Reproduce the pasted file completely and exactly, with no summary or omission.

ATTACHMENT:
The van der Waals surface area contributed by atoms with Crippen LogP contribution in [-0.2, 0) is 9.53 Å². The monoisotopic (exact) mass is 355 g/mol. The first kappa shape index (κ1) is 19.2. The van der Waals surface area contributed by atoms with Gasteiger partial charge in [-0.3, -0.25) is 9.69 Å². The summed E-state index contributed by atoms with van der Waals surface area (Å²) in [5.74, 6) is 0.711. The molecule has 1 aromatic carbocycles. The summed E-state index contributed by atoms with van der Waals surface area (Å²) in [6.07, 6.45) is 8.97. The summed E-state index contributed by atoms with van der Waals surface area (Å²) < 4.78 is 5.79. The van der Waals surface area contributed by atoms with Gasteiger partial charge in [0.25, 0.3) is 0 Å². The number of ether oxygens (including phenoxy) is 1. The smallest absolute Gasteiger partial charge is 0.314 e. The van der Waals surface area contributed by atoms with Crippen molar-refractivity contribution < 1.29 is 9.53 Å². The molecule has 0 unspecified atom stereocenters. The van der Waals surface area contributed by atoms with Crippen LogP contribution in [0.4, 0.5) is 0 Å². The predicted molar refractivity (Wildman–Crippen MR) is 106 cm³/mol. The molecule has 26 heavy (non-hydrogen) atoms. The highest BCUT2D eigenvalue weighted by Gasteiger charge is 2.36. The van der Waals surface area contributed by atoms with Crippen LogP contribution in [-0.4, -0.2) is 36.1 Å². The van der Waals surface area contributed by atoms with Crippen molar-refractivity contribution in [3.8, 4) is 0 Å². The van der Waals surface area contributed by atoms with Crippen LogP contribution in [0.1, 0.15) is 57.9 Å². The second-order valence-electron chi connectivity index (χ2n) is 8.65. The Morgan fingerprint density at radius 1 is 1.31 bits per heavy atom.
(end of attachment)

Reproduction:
The van der Waals surface area contributed by atoms with Crippen LogP contribution in [-0.2, 0) is 9.53 Å². The monoisotopic (exact) mass is 355 g/mol. The first kappa shape index (κ1) is 19.2. The van der Waals surface area contributed by atoms with Gasteiger partial charge in [-0.3, -0.25) is 9.69 Å². The summed E-state index contributed by atoms with van der Waals surface area (Å²) in [5.74, 6) is 0.711. The molecule has 1 aromatic carbocycles. The summed E-state index contributed by atoms with van der Waals surface area (Å²) in [6.07, 6.45) is 8.97. The summed E-state index contributed by atoms with van der Waals surface area (Å²) < 4.78 is 5.79. The van der Waals surface area contributed by atoms with Gasteiger partial charge in [0.25, 0.3) is 0 Å². The number of ether oxygens (including phenoxy) is 1. The smallest absolute Gasteiger partial charge is 0.314 e. The van der Waals surface area contributed by atoms with Crippen molar-refractivity contribution < 1.29 is 9.53 Å². The molecule has 0 unspecified atom stereocenters. The van der Waals surface area contributed by atoms with Crippen LogP contribution in [0.4, 0.5) is 0 Å². The predicted molar refractivity (Wildman–Crippen MR) is 106 cm³/mol. The molecule has 26 heavy (non-hydrogen) atoms. The highest BCUT2D eigenvalue weighted by Gasteiger charge is 2.36. The van der Waals surface area contributed by atoms with Crippen LogP contribution in [-0.4, -0.2) is 36.1 Å². The van der Waals surface area contributed by atoms with Crippen molar-refractivity contribution in [3.8, 4) is 0 Å². The van der Waals surface area contributed by atoms with Crippen LogP contribution in [0.1, 0.15) is 57.9 Å². The second-order valence-electron chi connectivity index (χ2n) is 8.65. The Morgan fingerprint density at radius 1 is 1.31 bits per heavy atom.